A couple of weeks ago I visited the Christys’ hat factory in Witney, outside Oxford. For more on the company, see previous post here. This is a step-by-step tour of the making process.

There are essentially two stages to making felt hats: felting and blocking. The first, known as the ‘wet’ side of hatting, is done at Christys’ factory in Stockport. It turns sheep wool or rabbit fur strands into felt cones. The cones, known as hoods or blanks, are then sent to Witney to be blocked into various sizes and styles.

You can see a basic hood and one slightly shaped hood above. Old hats were often just hoods with the sides or front turned up – Robin Hood is often pictured wearing one.

The first machine grips the raw hood and stretches it to the desired size, with the aid of steam. The metal grips around the edge can be adjusted depending on the size required.

Then the bladder press, which sets the crown of the hat. A metal mould corresponding to the desired shape is put in the bottom of the press, the hat placed inside, and a rubber ‘bladder’ lowered in. The bladder is filled with air, pushing the crown against the mould.

Now three stages of finishing for the crown. First, fine sandpaper is rubbed all around it to shave the felt down to a consistent length. Second, an identical machine rubs the surface with a waxed paper, giving the crown a silky finish. And third, the hat is spun around and brushed by hand, to remove any excess felt.

On to the brim. In the first of two cutting stages, the brim is cut down to a quarter inch larger than the desired width (here, 3¼ inches, as the Christys fedora I was having made has a 3-inch brim). The brim may shrink or expand during the curling process, but rarely by more than a quarter inch.

The curling of the brim is done in two stages – one mechanical (above), one rather more hands-on. It’s amazing how a quick spin and some steam can curl the edge, reducing its circumference but without any creases. Felt is an impressively versatile material.

After the mechanised stage, the hat is placed on a wooden flange that corresponds to the desired brim shape. Some of the old Christys flanges are beautiful – up to 150 years old and still going strong.

The hat and flange are covered in a white cloth and tied to keep them secure. Water is applied to the cloth and then the brim is ironed with an old-fashioned iron iron – ie, made of iron.

Then a huge sand bag is lowered on top of the hat and left for a few minutes, to finally set the shape of the brim in place.

Back for a final cut of the brim, to get the desired width now no more shrinking or expansion is likely. 
And then the brim has a shave, wax and brush, just like the crown.

Upstairs, the leather sweatband is sewn into the inside of the hat, and the grosgrain hatband onto the outside. The machine used is like a normal flat-bed sewing machine, except it extends out on arm so the hat does not have to be bent in the process.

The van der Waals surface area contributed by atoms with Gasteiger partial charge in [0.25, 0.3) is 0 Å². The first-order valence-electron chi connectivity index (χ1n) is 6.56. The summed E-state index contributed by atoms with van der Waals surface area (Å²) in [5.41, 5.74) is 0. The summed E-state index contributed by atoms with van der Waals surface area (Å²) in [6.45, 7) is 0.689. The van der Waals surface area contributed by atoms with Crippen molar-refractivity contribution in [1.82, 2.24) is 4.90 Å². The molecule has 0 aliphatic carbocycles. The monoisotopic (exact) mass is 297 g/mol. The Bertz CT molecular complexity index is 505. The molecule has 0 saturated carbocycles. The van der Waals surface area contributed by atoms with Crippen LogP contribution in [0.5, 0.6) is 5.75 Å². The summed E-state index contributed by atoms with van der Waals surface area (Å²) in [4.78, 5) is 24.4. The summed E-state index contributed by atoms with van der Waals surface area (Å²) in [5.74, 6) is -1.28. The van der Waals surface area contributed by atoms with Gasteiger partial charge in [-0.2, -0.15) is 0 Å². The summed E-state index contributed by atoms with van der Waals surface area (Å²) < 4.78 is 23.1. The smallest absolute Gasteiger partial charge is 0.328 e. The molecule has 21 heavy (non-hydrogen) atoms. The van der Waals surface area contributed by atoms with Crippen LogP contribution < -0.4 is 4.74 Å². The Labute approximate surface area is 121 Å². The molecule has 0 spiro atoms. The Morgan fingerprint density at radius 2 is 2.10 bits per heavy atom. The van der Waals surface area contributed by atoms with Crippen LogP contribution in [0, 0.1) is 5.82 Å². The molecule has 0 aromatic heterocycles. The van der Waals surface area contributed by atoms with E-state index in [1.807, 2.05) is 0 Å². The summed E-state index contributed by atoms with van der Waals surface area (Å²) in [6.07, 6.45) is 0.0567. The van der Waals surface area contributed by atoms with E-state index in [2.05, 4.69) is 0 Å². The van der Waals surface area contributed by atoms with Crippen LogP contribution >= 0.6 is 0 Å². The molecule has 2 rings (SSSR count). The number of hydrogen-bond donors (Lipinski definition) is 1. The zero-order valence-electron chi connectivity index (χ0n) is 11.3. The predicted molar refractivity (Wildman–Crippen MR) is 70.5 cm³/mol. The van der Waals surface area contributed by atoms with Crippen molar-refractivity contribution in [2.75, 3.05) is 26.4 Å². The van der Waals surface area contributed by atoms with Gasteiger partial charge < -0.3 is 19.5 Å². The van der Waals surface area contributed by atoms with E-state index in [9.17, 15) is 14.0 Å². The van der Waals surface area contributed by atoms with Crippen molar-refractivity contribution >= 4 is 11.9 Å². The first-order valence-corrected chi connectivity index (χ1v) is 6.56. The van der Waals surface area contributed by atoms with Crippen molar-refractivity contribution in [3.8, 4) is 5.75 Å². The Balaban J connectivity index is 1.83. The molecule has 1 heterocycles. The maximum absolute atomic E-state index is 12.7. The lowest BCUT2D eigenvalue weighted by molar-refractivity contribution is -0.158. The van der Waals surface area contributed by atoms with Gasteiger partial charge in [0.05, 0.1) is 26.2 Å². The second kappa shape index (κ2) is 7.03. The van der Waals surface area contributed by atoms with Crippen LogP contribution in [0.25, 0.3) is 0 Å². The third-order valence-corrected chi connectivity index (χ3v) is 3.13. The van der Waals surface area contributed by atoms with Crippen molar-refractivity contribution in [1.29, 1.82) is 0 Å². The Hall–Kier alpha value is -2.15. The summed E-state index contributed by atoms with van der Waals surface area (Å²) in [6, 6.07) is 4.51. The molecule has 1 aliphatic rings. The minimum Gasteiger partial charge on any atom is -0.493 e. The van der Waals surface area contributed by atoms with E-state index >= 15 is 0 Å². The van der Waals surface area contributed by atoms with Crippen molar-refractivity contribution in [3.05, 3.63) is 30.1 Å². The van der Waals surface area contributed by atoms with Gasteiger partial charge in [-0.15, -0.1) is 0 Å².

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James Marwood

Fascinating stuff Simon, especially as I shall be hat shopping next week.


Dear Simon

An excellent article as always and something very different.

I, like James Marwood, will be shopping next week hopefully though for a cap to wear in the countryside when out walking during the rain when an umbrella is not appropriate. However, with such a large range of caps to choose from, can you shed any light on the different styles or is it just a matter of preference these days?

I must confess that i was drawn to the syle worn by one of the historians on the Victorian Farm documentary that was shown some time ago on television however, the style may not suit me for not only do i have large ears but i also have a rather hot head and easily overheat with anything on my head so hat wearing may prove difficult for me.

I also guess that the best options are going straight to Locke and Co and take their advise but, i would still like to go armed with some knowledge.

Incidentally, the other day i saw a City gent in the puring rain wearing a beautiful brown felt hat (trilby i think) and a rain coat (no umbrella) and i thought that it looked excellent and sensible. It gave me the impression of someone out of ‘Foyles War’ which i so enjoy, not only for the entertainment, but for the period and the clothing though of course i appreciate this is seen through a romantic eye.

Regards and i wish you a happy and prosperous new year to you.

Andrew Martin

Is it possible for the general public to tour this factory, or did you pull strings as a member of the fashion cognoscenti? I’m visiting the UK in October, and would love to tour the factory if possible.


With the recent profile of Optimo, I discovered this video on their web site which shows all of the steps covered in this article, and is a great complement to it:



I ordered a hat from Christys recently , checked the label only to find that the item was…. You’ve guessed it…. Made in China. Some people may have no problem with that but I’m afraid I’m not one of them. To outsource manufacture of a fine English product to is totally Disgusting….. Period.